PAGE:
“A clerical error, I trust?”
“Perhaps it is better that you do not know, my lord.”
“That is what I dread.”
With a laugh, Hadoriel went over to the two gardeners who were finishing the landscaping around the sapling. She directed and conversed with them, much to the chagrin of the gardeners, and was largely ignored. Once again, Legolas was reminded why she was one of his Rangers and not a simple maid; she was far too opinionated and her spirit simply refused to be swayed from its chosen course.
The gardeners had just finished the planting and were giving the plants a last, healthy dose of water when voices sounded from the garden path. Legolas’ sharp ears discerned the voice of Faramir’s captain, his tone rather irate. He heard also the voice of his own Captain of the Bowmen, Aradól called Valithar in his own Nandorin tongue as he preferred, responding to Beregond in his own minimalist and short-clipped way of words. A few moments later and they both rounded the corner of the garden path, trailing behind a rapidly striding Faramir. As soon as the Prince caught sight of the new sapling, he stopped dead in his tracks, a look of wonder lighting his eyes. Beregond and Valithar all but ran into him and they instantly ceased their bickering.
“Na vedui, Faramir,” Legolas said, inclining his head in a bow, “I bring a present for your little one,” he added, gesturing to the tree.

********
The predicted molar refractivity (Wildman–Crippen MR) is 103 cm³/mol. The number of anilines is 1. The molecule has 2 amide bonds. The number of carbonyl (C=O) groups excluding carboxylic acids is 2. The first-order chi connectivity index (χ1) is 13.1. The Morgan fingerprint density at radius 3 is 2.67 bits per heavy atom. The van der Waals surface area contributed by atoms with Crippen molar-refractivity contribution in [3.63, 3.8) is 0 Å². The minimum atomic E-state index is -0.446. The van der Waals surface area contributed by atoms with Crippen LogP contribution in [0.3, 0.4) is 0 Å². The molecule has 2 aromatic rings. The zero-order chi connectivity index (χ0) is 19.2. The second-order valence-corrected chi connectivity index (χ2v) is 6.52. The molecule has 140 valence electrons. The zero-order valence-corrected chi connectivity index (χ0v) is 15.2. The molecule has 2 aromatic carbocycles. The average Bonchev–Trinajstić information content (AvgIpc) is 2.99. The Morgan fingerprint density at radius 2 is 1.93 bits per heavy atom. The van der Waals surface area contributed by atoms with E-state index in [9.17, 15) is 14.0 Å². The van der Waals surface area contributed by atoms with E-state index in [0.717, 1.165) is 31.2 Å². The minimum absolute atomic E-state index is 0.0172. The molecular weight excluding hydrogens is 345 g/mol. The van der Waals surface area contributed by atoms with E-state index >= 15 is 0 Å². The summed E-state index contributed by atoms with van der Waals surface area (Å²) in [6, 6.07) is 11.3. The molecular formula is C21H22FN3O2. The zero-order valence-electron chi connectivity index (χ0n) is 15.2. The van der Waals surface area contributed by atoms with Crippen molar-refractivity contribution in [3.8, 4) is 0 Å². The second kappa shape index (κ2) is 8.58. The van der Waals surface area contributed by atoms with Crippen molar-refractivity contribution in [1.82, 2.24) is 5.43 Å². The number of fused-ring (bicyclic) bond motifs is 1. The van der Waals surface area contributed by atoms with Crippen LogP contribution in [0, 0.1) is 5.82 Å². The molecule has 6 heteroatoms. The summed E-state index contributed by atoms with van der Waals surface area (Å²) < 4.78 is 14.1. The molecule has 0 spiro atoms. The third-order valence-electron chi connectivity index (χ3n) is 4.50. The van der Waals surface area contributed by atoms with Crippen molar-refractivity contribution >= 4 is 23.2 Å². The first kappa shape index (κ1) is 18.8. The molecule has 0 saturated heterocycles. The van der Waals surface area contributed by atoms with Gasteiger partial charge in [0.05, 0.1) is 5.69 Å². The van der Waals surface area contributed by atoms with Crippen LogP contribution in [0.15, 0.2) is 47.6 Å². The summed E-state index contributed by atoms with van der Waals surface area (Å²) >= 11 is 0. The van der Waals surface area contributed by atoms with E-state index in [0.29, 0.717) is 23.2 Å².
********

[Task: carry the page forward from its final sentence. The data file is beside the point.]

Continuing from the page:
“Mae govannen,” Faramir replied, managing to say something into the middle of the peculiar silence that had followed and blinking rapidly as he took a few steps forward. In silence and with a growing smile upon his face, the Steward felt of the sagging leaves. “Oh, Master Legolas,” he breathed, “this is the most beautiful yet. But it is spring and already its leaves drop. Was the journey here hard for it?”
“Nay,” said Legolas, “for its leaves are not already dropping. Rather, they are finally dropping. It retains its leaves during the winter.”
“But I have never seen a deciduous tree that does this,” said Faramir with awe, “true, legends speak of a tree in Elven realms that... Legolas, surely this is not a mallorn?”